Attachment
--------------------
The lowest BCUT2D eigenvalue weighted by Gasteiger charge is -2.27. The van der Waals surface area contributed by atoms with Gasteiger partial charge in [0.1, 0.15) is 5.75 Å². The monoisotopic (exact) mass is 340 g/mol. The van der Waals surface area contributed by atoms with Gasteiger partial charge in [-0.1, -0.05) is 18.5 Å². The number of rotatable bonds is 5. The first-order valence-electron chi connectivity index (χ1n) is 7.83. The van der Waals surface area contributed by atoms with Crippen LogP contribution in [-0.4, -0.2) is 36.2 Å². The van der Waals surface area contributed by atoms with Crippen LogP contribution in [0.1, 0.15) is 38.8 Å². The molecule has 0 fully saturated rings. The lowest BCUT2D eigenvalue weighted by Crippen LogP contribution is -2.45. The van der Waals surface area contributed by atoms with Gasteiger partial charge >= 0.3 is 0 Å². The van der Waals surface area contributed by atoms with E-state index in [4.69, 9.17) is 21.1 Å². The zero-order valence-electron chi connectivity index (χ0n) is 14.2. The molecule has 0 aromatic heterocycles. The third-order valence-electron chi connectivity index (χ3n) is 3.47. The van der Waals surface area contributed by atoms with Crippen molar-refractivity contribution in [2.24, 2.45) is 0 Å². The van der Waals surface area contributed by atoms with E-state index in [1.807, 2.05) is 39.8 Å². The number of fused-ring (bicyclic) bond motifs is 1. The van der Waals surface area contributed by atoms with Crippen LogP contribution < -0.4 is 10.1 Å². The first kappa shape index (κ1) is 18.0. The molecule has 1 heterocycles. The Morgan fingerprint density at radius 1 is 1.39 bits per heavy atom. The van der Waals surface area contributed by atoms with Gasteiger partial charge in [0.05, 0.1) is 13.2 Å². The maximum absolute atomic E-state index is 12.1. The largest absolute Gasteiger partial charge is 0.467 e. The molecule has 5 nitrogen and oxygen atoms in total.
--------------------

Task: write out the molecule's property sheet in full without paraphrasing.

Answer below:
The lowest BCUT2D eigenvalue weighted by Gasteiger charge is -2.27. The van der Waals surface area contributed by atoms with Gasteiger partial charge in [0.1, 0.15) is 5.75 Å². The monoisotopic (exact) mass is 340 g/mol. The van der Waals surface area contributed by atoms with Gasteiger partial charge in [-0.1, -0.05) is 18.5 Å². The number of rotatable bonds is 5. The first-order valence-electron chi connectivity index (χ1n) is 7.83. The van der Waals surface area contributed by atoms with Crippen LogP contribution in [-0.4, -0.2) is 36.2 Å². The van der Waals surface area contributed by atoms with Crippen LogP contribution in [0.1, 0.15) is 38.8 Å². The molecule has 0 fully saturated rings. The lowest BCUT2D eigenvalue weighted by Crippen LogP contribution is -2.45. The van der Waals surface area contributed by atoms with Gasteiger partial charge >= 0.3 is 0 Å². The van der Waals surface area contributed by atoms with E-state index in [4.69, 9.17) is 21.1 Å². The zero-order valence-electron chi connectivity index (χ0n) is 14.2. The molecule has 0 aromatic heterocycles. The third-order valence-electron chi connectivity index (χ3n) is 3.47. The van der Waals surface area contributed by atoms with Crippen molar-refractivity contribution in [2.24, 2.45) is 0 Å². The van der Waals surface area contributed by atoms with E-state index in [1.807, 2.05) is 39.8 Å². The number of fused-ring (bicyclic) bond motifs is 1. The van der Waals surface area contributed by atoms with Crippen LogP contribution < -0.4 is 10.1 Å². The first kappa shape index (κ1) is 18.0. The molecule has 1 heterocycles. The Morgan fingerprint density at radius 1 is 1.39 bits per heavy atom. The van der Waals surface area contributed by atoms with Gasteiger partial charge in [0.05, 0.1) is 13.2 Å². The maximum absolute atomic E-state index is 12.1. The largest absolute Gasteiger partial charge is 0.467 e. The molecule has 5 nitrogen and oxygen atoms in total.